Which consumers are interested in legal services from nonlawyers and why?
A forthcoming research study from the Duke Center on Law and Technology found that some people want to solve legal issues on their own, but they would like a way to check in with someone to make sure they aren’t missing anything.
Kelli Raker, an associate program director for law, technology and entrepreneurship programs at Duke Law, discussed the study Friday at an ABA Techshow panel titled: “Justice Tech: Using Innovation to Reduce the Access to Justice Gap.” Her co-presenter was Natalie Anne Knowlton, a 2023 ABA Journal Legal Rebel and the founder of Access to Justice Ventures, which focuses on scalable solutions for legal consumers.
The Duke study includes interviews from “legal innovators,” as well as people with legal issues who did not have counsel. Raker said the research found that many consumers interviewed weren’t aware of unauthorized practice of law statutes.
“They’d be looking for advice from an attorney online, and couldn’t find it, because it’s not allowed,” she said.
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Also, the study found that many people working for legal technology companies dedicated to bridging the access-to-justice gap were “dying” to work with lawyers, according to Knowlton.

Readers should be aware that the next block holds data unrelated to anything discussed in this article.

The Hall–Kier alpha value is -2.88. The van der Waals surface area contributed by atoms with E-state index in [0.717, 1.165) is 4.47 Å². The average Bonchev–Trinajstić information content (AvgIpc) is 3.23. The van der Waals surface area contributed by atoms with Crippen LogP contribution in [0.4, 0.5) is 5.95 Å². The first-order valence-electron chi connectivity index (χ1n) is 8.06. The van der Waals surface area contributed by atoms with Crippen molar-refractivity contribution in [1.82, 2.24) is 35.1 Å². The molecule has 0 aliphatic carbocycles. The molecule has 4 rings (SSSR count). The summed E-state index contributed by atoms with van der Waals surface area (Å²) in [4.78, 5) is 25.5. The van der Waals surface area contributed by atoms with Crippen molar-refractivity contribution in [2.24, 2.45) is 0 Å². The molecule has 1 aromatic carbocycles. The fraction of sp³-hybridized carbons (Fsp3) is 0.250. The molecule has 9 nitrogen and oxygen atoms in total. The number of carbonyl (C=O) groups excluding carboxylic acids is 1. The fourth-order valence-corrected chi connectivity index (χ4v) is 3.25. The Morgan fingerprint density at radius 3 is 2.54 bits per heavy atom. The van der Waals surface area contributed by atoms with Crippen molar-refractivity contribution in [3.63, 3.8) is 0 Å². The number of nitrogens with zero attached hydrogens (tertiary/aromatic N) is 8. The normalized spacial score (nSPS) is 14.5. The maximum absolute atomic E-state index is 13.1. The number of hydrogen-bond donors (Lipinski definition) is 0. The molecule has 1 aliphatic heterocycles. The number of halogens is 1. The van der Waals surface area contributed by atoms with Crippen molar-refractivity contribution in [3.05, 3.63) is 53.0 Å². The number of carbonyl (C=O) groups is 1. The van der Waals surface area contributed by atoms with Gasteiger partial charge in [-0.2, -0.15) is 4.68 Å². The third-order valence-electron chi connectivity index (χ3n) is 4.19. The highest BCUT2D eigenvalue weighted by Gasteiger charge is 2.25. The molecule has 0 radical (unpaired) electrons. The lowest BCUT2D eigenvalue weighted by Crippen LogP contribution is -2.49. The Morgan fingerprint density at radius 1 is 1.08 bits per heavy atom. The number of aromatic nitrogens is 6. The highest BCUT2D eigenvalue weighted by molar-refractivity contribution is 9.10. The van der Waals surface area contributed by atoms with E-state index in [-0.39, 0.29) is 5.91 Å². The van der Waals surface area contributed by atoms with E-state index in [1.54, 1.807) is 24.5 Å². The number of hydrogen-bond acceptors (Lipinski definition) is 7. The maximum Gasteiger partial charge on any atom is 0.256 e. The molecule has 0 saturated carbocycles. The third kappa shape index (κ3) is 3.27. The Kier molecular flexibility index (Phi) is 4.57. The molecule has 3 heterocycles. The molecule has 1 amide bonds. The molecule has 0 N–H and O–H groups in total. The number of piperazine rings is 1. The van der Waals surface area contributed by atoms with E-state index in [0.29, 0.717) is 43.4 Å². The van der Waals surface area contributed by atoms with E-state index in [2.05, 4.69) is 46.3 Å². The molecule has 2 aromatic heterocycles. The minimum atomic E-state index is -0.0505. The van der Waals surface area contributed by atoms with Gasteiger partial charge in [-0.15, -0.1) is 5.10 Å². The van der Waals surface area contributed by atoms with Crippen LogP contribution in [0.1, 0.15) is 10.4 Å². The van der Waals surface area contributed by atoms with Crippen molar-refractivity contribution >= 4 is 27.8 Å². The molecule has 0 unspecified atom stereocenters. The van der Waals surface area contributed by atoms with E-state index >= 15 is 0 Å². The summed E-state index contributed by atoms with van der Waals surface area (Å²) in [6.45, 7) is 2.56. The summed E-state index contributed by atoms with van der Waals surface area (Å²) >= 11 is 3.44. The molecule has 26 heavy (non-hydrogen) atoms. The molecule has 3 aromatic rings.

“Because they legitimize their services. Not everyone wants to be the Uber of the legal world and crash through boundaries,” she said.
However, Raker and Knowlton noted that state laws about the unauthorized practice of law and fee sharing with nonlawyers often prevent such partnerships.
Also, they said the idea that access-to-justice issues are limited to the indigent is incorrect. According to Knowlton, income can be a terrible indicator of someone’s ability to access a lawyer.
“I’m sure you know someone who makes $60,000 to $100,000 a year, who has student debt, or medical debt or family responsibilities. I think those people need access and options [to legal advice] as much as low-income populations,” she said.
Kelli Raker (left) and Natalie Anne Knowlton (right) presented the “Justice Tech: Using Innovation to Reduce the Access to Justice Gap” panel. Jayne Reardon (center) gave the introduction. Photo by Stephanie Francis Ward.
Knowlton compared the situation to an ice cream sandwich, with the chocolate wafers representing big business and people who qualify for legal aid. The ice cream represents people with varying incomes, who generally would not qualify for free legal services.
“We have a lot of access to justice in the top and the bottom,” she said. “But there’s some purchasing power in the middle of the ice cream sandwich.”
Updated on March 7 to correct the attribution of a quote.